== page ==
Issue #5: Thank God for my loved ones who help put life in perspective. 

2019 was a big year for our family. My oldest grandchild, Tillie, became a Bat Mitzvah, and my son and his lovely girlfriend got engaged. This kind of news went right into the annual holiday letter. But equally important – or maybe more important – are all the lesser occasions that we shared togetherness. Before the coronavirus, it was the grandkids’ band concerts, soccer games, and the like. It was family dinners and holidays together. Post coronavirus, it’s online meetings, video chats, drive-by parades for birthday celebrations, and standing together outside – and six feet apart – to converse. It’s being emotionally close in spite of being physically apart.

All ten grandkids have taught me things this year, but let me mention the youngest and the oldest:

Baby Jude is newly three-years-old. He and his parents love the Beatles. Currently, he pretends to be John Lennon (and allows me to be Paul De-Cart-Me) as he sings “All You Need Is Love” on a continuous loop during our online time together. His voice is as sweet as the song’s lesson.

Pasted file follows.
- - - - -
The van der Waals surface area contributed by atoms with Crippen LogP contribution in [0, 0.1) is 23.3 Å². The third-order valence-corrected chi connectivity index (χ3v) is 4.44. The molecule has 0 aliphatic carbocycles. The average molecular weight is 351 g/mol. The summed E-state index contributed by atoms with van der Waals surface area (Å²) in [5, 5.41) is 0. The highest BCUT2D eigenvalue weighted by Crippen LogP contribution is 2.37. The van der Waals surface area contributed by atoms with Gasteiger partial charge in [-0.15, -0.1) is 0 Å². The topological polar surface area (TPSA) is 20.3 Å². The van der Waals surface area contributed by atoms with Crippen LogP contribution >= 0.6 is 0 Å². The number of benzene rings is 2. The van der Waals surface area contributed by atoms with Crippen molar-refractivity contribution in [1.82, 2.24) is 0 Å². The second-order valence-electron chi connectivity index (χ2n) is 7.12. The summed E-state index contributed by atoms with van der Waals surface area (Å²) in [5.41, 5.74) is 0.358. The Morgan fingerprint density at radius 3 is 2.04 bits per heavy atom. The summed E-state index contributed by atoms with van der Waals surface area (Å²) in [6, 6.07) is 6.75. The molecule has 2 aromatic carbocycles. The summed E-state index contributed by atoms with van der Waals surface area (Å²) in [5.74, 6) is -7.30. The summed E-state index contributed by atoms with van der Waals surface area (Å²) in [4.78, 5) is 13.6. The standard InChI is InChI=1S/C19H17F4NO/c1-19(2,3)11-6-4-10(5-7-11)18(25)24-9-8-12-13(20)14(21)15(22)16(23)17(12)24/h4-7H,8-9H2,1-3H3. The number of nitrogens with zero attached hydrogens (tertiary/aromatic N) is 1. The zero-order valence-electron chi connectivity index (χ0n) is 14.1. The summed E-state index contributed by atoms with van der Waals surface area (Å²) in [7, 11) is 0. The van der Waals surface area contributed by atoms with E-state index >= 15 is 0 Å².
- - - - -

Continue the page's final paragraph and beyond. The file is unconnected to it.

My Tillie is newly 14-years-old, and in the last few months, she has surpassed me in height. Before the coronavirus, as I stretched to place a kiss on the top of her head, I ached. She is a graphic reminder that the kids are growing up, that time is marching on. 

As I review the five issues in my SOTU, I notice a pattern. Each one ends with some awareness of aging. For months now, I’ve had one foot in the grave! The coronavirus – with its very real threat to my age group – is a much-needed reminder to be fully alive while I still have the chance. Little pieces of paper and home repairs be damned!

With this new understanding, I resolve to pluck that one foot out of the grave and keep it moving forward, promising a full report in next year’s SOTU!

If you have comments or questions about Lorie or her writing, email her at lifestyle@americanisraelite.com.

(1) comment

alanbrownone

Very well said!! I am 64 and can definitely empathize.